(Bloomberg) -- A trader changed his position on Wirecard AG from long to short. Then he asked prosecutors and regulators to investigate the German fintech company.
The former investment bank employee, who can only be identified as Armin S., filed a criminal complaint with police and market regulator Bafin seeking an investigation into whether Wirecard violated EU market manipulation rules.
The request came just after an independent audit into Wirecard by KPMG criticized the payment processor for internal “shortcomings” and unwillingness by its third-party partners to contribute to the report.
Wirecard hired KPMG in October to look into its third-party partner business and its operations in India and Singapore following articles by the Financial Times that accused the company of accounting fraud in several countries. The German fintech had drip-fed parts of the report to the market, including a statement earlier this month that the accounting firm had not made any substantial findings of questionable accounting methods.
“The company repeatedly said that KPMG didn’t find any wrongdoing, while they concealed that the auditor wasn’t able to get the necessary documents from Wirecard itself,” Armin S. said in an interview.
The trader admitted in the complaint, however, that he changed his position on the company’s shares on the same day as the KPMG report. In the filing, Armin. S. said that he bought Wirecard shares through January as “he believed in the company,” but on Tuesday he changed his position, buying derivatives that allowed him to profit from falling Wirecard stock prices.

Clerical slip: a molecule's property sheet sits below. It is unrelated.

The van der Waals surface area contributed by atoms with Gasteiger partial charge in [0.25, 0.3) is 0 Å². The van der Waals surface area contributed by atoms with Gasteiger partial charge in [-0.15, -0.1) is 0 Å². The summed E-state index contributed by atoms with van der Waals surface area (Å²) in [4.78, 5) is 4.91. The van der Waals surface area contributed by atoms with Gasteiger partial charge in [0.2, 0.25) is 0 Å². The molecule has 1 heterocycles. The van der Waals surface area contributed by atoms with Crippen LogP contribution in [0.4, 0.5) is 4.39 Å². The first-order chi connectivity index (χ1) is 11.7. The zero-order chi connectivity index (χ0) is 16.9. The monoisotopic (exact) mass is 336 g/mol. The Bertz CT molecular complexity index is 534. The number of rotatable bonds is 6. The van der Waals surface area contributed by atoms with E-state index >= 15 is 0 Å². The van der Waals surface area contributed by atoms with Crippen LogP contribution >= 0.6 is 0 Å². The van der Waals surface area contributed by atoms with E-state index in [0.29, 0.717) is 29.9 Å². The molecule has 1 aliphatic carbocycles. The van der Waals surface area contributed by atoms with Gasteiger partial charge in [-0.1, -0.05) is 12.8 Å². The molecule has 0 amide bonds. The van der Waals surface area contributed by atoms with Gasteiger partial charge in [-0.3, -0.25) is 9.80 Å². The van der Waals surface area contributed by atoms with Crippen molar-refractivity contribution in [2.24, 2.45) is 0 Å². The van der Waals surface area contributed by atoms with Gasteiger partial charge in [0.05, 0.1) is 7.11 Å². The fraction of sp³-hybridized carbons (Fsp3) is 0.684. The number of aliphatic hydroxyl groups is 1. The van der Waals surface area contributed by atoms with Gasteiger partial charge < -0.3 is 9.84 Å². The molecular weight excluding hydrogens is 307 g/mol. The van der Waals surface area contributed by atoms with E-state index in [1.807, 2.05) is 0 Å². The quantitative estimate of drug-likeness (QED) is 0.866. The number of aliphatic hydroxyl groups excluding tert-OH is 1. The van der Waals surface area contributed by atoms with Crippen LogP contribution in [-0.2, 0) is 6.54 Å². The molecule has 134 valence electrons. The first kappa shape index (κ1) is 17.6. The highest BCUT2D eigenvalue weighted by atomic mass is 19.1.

Wirecard’s press office didn’t immediately reply to an e-mail seeking comment. A Bafin spokeswoman said she can’t immediately comment.
The trader said in an interview that he isn’t a “typical” short seller, who bets on a company’s stock falling.
“I have been long on Wirecard for a long period and really made good money,” Armin S. said in an interview. “I believed what the company communicated and now we saw it wasn’t based on facts. So when the report came out on Tuesday, I switched to short. And that has already worked well.”
The company’s shares fell as much as 36% after the KPMG report was published before rebounding 4.9% Thursday. Activist investor Christopher Hohn called on Wirecard to remove Chief Executive Officer Markus Braun, putting additional pressure on the stock this week.
Wirecard, based in Aschheim near Munich, on Tuesday said “no incriminating evidence was found” in the KPMG report “for the publicly raised accusations of balance sheet manipulation.”
BNP Wins Dismissal of Suit Over $186 Million ‘Fat Finger’ Error
This isn’t the first time that Armin S. has made headlines. The trader sued French lender BNP Paribas SA over what he called a 163 million-euro ($177 million) “fat-finger” mistake on a transaction.
He lost a ruling in the case in Frankfurt and has appealed. He has also sued BNP in Paris.
“It angers me when I see that big players think they are above the law and can interpret the rules as they please,” Armin S. said. “The small trader is immediately being held accountable for the slightest issue because it’s easy to get after him. I’ve seen that many times.”
Bafin spokeswoman Anja Schuchhardt declined to comment. Bafin has long been conducting a market manipulation probe into Wirecard and will also add the information from the KPMG report to its investigation, she said.
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